STEREOTYPES ABOUT WHAT boys and girls supposedly like aren’t hard to find.
Toy advertisements send signals that science and electronic toys are intended for boys rather than girls. Computer scientists and engineers on television shows and movies are often white men, like the guys on “The Big Bang Theory.”
But as researchers who specialize in motivation, identity and cognitive development, we think society has largely overlooked another harmful stereotype. And that is the notion that girls are less interested than boys are in STEM.
In our peer-reviewed research — published in November 2021 in Proceedings of the National Academy of Sciences — we found that these stereotypes about girls’ interest in science, technology, engineering and math — or lack thereof — are fairly widespread among young people today. We also found that these stereotypes actually have an effect on girls’ motivation and sense of belonging in computer science and engineering.
Fields like math are close to having gender parity — that is to say, roughly equal numbers of men and women — and women are actually overrepresented in fields like biology among college graduates in the U.S.
Yet, the nation is still failing to diversify computer science and engineering. Only about 1 in 5 degrees in computer science and engineering go to women.
Our research shows that societal stereotypes linking these fields with boys and men act as a barrier that keeps girls and young women away. There have been many conversations about the harm caused by stereotypes about natural talent, which assert that men are better than women at STEM. But what might be even more detrimental for girls’ motivation are stereotypes that men are more interested than women in these activities and careers. These stereotypes may give girls the sense that they don’t belong.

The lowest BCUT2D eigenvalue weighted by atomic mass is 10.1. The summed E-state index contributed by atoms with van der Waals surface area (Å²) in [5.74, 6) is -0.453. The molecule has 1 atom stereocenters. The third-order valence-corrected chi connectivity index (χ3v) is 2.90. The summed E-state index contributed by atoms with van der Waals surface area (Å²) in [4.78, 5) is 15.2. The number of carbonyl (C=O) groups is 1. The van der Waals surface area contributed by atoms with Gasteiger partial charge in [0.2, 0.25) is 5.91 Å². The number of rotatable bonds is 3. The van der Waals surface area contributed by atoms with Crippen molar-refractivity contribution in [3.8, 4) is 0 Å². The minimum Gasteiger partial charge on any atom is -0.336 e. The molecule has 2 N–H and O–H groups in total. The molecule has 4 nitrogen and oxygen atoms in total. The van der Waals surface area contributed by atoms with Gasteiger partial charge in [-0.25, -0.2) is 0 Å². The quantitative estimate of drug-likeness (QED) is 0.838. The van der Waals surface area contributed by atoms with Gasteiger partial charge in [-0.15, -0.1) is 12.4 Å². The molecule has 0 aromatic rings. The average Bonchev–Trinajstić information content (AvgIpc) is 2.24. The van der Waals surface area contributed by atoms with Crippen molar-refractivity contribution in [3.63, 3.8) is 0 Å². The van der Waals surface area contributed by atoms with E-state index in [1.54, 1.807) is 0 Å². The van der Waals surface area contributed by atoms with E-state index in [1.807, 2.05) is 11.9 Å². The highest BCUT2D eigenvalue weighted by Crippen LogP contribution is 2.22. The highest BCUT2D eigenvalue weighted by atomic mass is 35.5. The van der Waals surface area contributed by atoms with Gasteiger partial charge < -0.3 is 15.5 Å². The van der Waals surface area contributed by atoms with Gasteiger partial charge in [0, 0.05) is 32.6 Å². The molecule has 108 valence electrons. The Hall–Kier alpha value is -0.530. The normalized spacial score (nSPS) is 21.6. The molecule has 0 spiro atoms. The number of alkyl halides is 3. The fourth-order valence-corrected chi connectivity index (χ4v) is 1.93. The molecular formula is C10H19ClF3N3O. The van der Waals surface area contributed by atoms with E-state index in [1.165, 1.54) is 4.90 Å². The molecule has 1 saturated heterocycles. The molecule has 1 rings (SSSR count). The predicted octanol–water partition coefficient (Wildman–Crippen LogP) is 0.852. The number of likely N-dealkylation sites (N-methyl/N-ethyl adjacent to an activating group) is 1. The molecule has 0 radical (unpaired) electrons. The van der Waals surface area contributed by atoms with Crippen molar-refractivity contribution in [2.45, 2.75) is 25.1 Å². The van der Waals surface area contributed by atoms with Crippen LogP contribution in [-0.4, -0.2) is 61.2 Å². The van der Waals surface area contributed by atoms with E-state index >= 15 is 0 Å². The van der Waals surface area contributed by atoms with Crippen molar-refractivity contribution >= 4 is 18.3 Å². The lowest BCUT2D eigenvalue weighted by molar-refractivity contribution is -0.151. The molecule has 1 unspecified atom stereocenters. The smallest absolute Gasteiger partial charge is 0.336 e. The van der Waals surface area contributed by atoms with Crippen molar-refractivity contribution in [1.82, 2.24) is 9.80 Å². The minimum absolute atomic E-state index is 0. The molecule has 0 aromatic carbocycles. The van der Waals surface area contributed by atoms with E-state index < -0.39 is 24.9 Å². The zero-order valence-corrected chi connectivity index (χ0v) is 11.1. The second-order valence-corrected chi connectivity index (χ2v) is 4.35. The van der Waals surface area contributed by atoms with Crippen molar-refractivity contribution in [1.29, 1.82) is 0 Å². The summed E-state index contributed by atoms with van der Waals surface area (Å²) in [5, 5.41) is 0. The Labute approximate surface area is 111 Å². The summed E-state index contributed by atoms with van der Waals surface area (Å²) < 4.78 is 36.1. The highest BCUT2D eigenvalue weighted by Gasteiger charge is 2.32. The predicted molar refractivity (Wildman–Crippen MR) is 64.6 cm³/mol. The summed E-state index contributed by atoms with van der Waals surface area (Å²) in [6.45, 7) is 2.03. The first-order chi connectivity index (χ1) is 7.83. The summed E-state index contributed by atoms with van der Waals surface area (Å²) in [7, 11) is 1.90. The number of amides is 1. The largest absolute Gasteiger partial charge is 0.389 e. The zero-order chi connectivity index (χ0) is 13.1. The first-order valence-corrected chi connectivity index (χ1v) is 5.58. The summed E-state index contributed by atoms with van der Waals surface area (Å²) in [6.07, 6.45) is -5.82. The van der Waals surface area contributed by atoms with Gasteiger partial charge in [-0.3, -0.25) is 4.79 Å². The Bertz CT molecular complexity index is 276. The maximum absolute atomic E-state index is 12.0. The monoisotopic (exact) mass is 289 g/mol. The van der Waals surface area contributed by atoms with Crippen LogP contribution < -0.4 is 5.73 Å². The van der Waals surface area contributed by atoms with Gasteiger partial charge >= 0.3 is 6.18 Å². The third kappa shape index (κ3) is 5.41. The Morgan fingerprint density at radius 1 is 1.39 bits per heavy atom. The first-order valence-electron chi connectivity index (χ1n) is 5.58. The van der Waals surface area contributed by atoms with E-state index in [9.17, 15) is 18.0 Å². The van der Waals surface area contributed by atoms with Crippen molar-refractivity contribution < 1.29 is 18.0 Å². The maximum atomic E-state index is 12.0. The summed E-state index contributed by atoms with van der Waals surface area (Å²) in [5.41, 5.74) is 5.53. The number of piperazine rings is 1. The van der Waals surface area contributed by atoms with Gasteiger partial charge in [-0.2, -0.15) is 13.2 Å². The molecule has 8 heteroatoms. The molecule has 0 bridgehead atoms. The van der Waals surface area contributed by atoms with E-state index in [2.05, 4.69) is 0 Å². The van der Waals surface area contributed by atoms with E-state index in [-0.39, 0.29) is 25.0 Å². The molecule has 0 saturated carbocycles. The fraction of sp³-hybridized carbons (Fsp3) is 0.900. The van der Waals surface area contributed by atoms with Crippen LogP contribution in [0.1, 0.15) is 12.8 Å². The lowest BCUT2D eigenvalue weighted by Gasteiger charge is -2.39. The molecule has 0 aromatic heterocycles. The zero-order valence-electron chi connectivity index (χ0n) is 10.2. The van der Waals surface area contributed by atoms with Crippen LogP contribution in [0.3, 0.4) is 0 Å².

Probing children’s perceptions
For our study, our first step was to document whether children and adolescents believe these societal stereotypes. We surveyed 2,277 youths in grades 1-12 in 2017 and 2019 about how interested they think girls and boys are in computer science and engineering. The majority of youths reported that boys were more likely than girls to be interested in these fields. Most youths — 63 percent — believed that girls are less interested than boys in engineering. Only 9 percent believed that girls are more interested than boys in engineering. These “interest stereotypes,” if you will, were endorsed by youths from diverse backgrounds, including Black, white, Asian and Hispanic youths.
They were endorsed by kids as early as age 6, in first grade. These beliefs about gendered interests were also more common than stereotypes about ability, that boys are more talented than girls at these fields.
We also discovered that these interest stereotypes were linked to worse outcomes for girls. The more that a typical girl in our study believed in these stereotypes favoring boys, the less motivated she was in computer science and engineering. This wasn’t the case for the typical boy. The more he believed in these stereotypes, the more motivated he was.
Effects on motivation
We also did two laboratory experiments using a gold-standard random-assignment design to see whether interest stereotypes have causal effects on motivation. We told children about two activities they could try. The only difference between the activities was that one activity — one that was randomly chosen — was linked to a stereotype that girls were less interested than boys in that activity.